I don’t like fragmentation, especially in main and big libraries/components like GTK+ and Qt. It’s bad for all. There should be a committee from different desktop developers to control the future of this library based on mutual interests.

        • Daniel Espinosa

          I agree Anass, fork is good if it is time, but may not it is not now.

          I think we need a good plan for make stable things *starting now*. This is, GTK+ as some plans shown, is to make it stable in a year, hope their plan really make less changes on API / behavior side, release a 4.0 for it and start 5.0 branch to continue breaking things.

          4.0 should be released as soon as possible.

  • disqus_v3PmObl5gf

    Luckily there are other toolkits than GTK+, so to claim that messing up GTK+ will “destroy the linux desktop” is simply ridiculous. Having said that, breaking backward compatibility in well-established projects without a good reason *will* lead to serious trouble (just ask the python 3 guys what it’s like). In the worst case GTK+ will only end up destroying itself (and most likely not everyone necessarily would consider that a complete disaster…).

    Sure go ahead and fork GTK+, but don’t underestimate the amount of work and continued dedication it takes to keep such fork alive (just ask the http://pyjs.org/ guys about how they basically destroyed the pyjamas project). On the other hand, when done right, and with support of a significant part of the community, it might lead the project in a new and refreshing direction (as proved by the xorg and libreoffice guys).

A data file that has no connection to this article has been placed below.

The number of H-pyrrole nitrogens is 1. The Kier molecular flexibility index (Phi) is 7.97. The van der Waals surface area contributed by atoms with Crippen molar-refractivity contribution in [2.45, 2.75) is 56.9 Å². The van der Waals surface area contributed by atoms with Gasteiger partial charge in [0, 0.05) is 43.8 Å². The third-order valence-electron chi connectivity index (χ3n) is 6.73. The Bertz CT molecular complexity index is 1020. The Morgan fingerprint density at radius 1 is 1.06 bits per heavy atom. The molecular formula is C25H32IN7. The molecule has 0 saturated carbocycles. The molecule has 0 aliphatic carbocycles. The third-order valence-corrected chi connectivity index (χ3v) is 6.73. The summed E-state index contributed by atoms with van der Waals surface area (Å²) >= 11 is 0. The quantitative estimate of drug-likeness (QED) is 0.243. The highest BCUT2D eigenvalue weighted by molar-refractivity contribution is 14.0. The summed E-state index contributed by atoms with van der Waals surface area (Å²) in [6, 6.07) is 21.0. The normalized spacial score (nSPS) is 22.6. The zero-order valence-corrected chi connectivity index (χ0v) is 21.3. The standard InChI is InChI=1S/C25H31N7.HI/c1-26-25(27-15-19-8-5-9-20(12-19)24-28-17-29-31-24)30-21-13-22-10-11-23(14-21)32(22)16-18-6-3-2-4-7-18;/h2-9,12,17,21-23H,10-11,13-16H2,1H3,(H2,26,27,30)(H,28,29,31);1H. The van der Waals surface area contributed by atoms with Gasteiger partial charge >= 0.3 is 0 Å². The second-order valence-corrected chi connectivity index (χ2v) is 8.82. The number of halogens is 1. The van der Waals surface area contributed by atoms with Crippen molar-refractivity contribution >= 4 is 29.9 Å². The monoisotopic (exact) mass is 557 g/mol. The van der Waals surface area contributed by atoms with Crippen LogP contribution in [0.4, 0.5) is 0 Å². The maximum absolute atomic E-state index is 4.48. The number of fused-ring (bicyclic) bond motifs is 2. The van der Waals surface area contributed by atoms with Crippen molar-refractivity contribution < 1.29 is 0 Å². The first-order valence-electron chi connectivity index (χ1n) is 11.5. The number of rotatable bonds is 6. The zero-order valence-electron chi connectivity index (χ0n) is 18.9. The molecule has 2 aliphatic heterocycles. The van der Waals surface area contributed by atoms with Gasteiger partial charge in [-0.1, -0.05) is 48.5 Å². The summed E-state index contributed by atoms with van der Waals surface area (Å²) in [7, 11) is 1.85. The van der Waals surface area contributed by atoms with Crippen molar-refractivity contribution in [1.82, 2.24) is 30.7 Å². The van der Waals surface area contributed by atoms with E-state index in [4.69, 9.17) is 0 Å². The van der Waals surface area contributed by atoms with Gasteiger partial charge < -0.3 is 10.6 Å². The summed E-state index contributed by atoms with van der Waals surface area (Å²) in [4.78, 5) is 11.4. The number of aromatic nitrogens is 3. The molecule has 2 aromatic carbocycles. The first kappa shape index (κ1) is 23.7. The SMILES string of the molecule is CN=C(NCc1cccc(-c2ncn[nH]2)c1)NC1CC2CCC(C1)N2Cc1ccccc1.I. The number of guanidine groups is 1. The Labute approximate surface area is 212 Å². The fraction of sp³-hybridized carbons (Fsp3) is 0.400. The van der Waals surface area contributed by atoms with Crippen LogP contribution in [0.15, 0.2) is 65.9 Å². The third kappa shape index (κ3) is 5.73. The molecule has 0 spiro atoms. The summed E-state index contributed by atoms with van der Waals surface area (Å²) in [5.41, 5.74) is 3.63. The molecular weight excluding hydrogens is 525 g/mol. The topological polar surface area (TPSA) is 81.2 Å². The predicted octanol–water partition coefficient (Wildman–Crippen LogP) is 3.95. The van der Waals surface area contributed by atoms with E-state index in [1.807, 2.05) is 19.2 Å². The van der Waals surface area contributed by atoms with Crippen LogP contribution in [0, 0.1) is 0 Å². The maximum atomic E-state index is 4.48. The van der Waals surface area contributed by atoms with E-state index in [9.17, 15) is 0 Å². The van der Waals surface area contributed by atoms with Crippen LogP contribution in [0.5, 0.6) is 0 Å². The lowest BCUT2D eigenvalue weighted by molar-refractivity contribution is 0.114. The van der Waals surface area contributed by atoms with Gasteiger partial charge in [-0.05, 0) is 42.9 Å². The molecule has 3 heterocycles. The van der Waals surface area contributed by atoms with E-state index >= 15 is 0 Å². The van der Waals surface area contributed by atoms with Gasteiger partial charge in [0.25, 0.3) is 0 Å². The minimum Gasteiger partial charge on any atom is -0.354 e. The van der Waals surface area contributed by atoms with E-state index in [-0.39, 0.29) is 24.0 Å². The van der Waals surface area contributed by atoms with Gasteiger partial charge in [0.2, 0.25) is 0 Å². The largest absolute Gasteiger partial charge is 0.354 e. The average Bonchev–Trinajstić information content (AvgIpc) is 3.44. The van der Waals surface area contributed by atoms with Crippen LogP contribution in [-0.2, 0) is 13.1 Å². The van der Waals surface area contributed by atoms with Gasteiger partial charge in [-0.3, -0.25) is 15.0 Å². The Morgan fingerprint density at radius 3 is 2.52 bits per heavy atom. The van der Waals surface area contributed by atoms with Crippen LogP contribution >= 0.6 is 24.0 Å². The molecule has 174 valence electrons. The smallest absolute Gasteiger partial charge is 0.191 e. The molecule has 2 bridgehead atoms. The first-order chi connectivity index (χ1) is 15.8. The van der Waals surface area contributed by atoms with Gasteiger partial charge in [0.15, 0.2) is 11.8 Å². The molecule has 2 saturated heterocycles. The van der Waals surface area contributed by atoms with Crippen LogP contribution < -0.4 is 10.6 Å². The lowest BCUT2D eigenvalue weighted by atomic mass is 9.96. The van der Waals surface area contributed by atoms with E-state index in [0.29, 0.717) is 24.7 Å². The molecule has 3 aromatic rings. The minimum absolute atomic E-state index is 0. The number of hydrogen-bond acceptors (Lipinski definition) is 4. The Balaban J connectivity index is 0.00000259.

• Bro, GTK+ is like the main ui toolkit on the Linux desktop, CInnamon, MATE, Xfce, GNOME Shell, Unity, LXDE.. they all use it, so if it is going to break things, it truly means that it is breaking the LInux desktop, interfaces developers will have troubles in every new version to tweak their code, and normal applications developers (Like almost all your daily applications) are using GTK+, this code is very important piece.

      Yes I know the costs of forking GTK+ and they are high for sure, that’s why nobody did it yet but I am sure someone will if things go bad, we hope to see a good fork running soon.

      • disqus_v3PmObl5gf

        Long live KDE 😉

  • Muhammad Saied